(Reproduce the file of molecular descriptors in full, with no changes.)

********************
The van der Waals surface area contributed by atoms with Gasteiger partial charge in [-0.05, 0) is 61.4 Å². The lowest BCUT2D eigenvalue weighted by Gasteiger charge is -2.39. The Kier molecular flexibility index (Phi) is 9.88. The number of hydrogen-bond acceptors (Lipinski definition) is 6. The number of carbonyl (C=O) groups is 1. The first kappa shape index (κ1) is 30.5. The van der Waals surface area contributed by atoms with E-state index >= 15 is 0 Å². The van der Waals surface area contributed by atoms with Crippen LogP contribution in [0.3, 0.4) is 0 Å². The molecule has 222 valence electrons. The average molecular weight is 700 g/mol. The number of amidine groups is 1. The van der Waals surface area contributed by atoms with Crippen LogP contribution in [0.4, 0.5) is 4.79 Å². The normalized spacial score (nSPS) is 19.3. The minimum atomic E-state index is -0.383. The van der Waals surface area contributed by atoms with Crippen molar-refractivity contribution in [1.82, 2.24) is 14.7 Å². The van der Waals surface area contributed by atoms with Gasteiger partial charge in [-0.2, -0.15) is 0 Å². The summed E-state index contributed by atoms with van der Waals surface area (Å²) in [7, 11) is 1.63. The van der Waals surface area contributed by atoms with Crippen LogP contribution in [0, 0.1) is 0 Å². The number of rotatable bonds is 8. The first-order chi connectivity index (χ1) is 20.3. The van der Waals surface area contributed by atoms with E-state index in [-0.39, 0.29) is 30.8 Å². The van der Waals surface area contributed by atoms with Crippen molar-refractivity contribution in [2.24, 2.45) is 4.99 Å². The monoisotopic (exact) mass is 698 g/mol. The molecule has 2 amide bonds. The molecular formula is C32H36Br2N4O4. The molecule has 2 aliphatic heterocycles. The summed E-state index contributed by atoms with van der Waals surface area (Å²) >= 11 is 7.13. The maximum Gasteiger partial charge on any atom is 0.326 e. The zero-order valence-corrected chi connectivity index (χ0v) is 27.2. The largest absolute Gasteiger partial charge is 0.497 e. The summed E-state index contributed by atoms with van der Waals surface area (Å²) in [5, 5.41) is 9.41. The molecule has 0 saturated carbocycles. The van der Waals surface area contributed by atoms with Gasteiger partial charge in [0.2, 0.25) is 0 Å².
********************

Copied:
The van der Waals surface area contributed by atoms with Gasteiger partial charge in [-0.05, 0) is 61.4 Å². The lowest BCUT2D eigenvalue weighted by Gasteiger charge is -2.39. The Kier molecular flexibility index (Phi) is 9.88. The number of hydrogen-bond acceptors (Lipinski definition) is 6. The number of carbonyl (C=O) groups is 1. The first kappa shape index (κ1) is 30.5. The van der Waals surface area contributed by atoms with E-state index >= 15 is 0 Å². The van der Waals surface area contributed by atoms with Crippen LogP contribution in [0.3, 0.4) is 0 Å². The molecule has 222 valence electrons. The average molecular weight is 700 g/mol. The number of amidine groups is 1. The van der Waals surface area contributed by atoms with Crippen LogP contribution in [0.4, 0.5) is 4.79 Å². The normalized spacial score (nSPS) is 19.3. The minimum atomic E-state index is -0.383. The van der Waals surface area contributed by atoms with Crippen molar-refractivity contribution in [1.82, 2.24) is 14.7 Å². The van der Waals surface area contributed by atoms with Gasteiger partial charge in [-0.2, -0.15) is 0 Å². The summed E-state index contributed by atoms with van der Waals surface area (Å²) in [7, 11) is 1.63. The van der Waals surface area contributed by atoms with Crippen LogP contribution in [0, 0.1) is 0 Å². The number of rotatable bonds is 8. The first-order chi connectivity index (χ1) is 20.3. The van der Waals surface area contributed by atoms with E-state index in [-0.39, 0.29) is 30.8 Å². The van der Waals surface area contributed by atoms with Crippen molar-refractivity contribution in [2.24, 2.45) is 4.99 Å². The monoisotopic (exact) mass is 698 g/mol. The molecule has 2 amide bonds. The molecular formula is C32H36Br2N4O4. The molecule has 2 aliphatic heterocycles. The summed E-state index contributed by atoms with van der Waals surface area (Å²) >= 11 is 7.13. The maximum Gasteiger partial charge on any atom is 0.326 e. The zero-order valence-corrected chi connectivity index (χ0v) is 27.2. The largest absolute Gasteiger partial charge is 0.497 e. The summed E-state index contributed by atoms with van der Waals surface area (Å²) in [5, 5.41) is 9.41. The molecule has 0 saturated carbocycles. The van der Waals surface area contributed by atoms with Gasteiger partial charge in [0.2, 0.25) is 0 Å².